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Voices from Kenya


BBC News Online speaks to six Kenyans about their hopes for the future and what the Moi era meant to them, as the country holds historic elections.

Rasna Warah is a 40-year-old photographer of Indian origin.

I was born in Nairobi in 1962, a year before Kenya became independent. My family has been in Kenya for over 100 years – my great-grandfather arrived here in 1897, when the Uganda Railway was being built.

I was 15-years-old and in boarding school when I learnt of Jomo Kenyatta's death and heard that there was a new president in Kenya called Daniel arap Moi. I didn't know much about him except that he was not a Kikuyu, which in Kenya means he was not from the ruling tribe, the largest and most powerful group in Kenyatta's time.

Kenyans found aliases for everyone in government
Then in 1979, my father, who owned a studio in downtown Nairobi, was called to State House to take an official portrait of the new president. This was not a new experience for him - my father had been taking photos of Moi when he was a young MP, and later when he was vice-president. He often described Moi as a nice, unassuming and simple man.

I am not sure if he would say the same if he was alive today.

Dark days

I think the 1982 coup attempt forever changed the course of Kenyan politics. I believe it turned this naοve, unassuming man into a manipulative, shrewd operator.

The 1980s, I think, were the darkest days in our post-independence years. It was when the secret service police – the Special Branch – took control of our lives. No place was safe from Moi's spies – people whispered all the time, in bars, in restaurants, in buses, even in their houses.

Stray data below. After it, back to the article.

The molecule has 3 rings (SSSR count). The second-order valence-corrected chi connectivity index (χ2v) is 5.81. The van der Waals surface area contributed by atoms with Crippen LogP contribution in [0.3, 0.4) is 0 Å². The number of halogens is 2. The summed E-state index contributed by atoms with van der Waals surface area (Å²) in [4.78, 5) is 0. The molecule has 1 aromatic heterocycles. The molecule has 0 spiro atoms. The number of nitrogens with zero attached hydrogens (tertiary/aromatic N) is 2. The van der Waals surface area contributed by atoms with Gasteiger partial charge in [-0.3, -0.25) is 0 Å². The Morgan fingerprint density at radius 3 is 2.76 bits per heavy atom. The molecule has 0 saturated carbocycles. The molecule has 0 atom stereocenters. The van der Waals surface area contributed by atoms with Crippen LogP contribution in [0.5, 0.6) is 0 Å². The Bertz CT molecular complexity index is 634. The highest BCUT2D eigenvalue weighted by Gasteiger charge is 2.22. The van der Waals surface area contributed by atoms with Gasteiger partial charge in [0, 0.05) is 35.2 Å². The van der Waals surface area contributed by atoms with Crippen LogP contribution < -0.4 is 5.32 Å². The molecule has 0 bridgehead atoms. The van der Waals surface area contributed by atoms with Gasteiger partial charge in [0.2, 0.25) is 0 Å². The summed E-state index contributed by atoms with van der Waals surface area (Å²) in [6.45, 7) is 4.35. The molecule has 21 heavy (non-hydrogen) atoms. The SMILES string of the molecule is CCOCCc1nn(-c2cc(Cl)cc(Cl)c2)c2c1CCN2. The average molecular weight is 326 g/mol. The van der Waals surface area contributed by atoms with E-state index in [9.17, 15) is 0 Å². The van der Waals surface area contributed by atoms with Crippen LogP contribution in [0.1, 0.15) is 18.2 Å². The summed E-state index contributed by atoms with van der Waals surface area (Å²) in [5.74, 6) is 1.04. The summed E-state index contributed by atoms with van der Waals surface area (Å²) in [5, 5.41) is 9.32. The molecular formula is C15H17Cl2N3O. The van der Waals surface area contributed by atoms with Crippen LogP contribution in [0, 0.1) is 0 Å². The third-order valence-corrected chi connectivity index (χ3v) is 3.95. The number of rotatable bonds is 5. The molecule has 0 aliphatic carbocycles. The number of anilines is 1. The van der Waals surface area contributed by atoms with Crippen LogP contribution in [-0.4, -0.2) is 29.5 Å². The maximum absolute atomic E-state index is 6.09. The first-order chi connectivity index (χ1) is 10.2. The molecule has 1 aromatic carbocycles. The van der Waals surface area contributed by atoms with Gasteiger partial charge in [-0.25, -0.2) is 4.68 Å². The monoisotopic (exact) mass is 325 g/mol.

People were even afraid to think, in case their thoughts could be seen
We all assumed that our phones were bugged, and that all political conversations were monitored. Kenyans found aliases for everyone in government. Kenyan Asians often referred to Moi as "budda" or old man.

People disappeared, never to be seen again, or emerged from prison with crippling wounds and severe disabilities. Subversive movements sprung up, some real, some imagined by the government.

Sedition was the new catchword for arresting anybody. People hid any book or document that may be construed as "seditious". People were even afraid to think, in case their thoughts could be seen.

Moi's best friends

To survive in Moi's government, one not only had to be paranoid, but also mediocre. To me, this was Moi's greatest failing – surrounding himself with greedy men, whose only ambition was to enrich themselves and create a cult of Moi-ism.

We may get rid of the man Moi, but can we get rid of the Moi in every man?
In fact, Kenyan Asians were Moi's best friends at this time. Asian business leaders were fond of going to State House to show loyalty and donate money to Moi's favourite projects

They learnt quickly how to survive under a corrupt regime. But this has always been their failing. They always tend to side with whoever happens to be in power.

Since bribery was the currency of the day, many Asians colluded with government officials whether for business licences or property deals.

Macho men

As a woman, for me, Moi's government was also the most macho. There were a few women in government, but this was just window-dressing.

To survive, they all had to sing Moi's praises. Even the leaders of the national women's organisation were handpicked by Moi.

Women, including the spouses of government officials, remained unseen. It was as if because Moi never went to any function with his wife, no-one should be seen with their wives either. Women remained the "Invisible Other" – never seen, never heard.

Of course, there is no guarantee that a Kenya without Moi will be any different. Those men who were once in Moi's government are now in the opposition. They may bring their wives to political rallies or state banquets – but do they really care about the issues that affect women?

We may get rid of the man Moi, but can we get rid of the Moi in every man, especially those running for office now?

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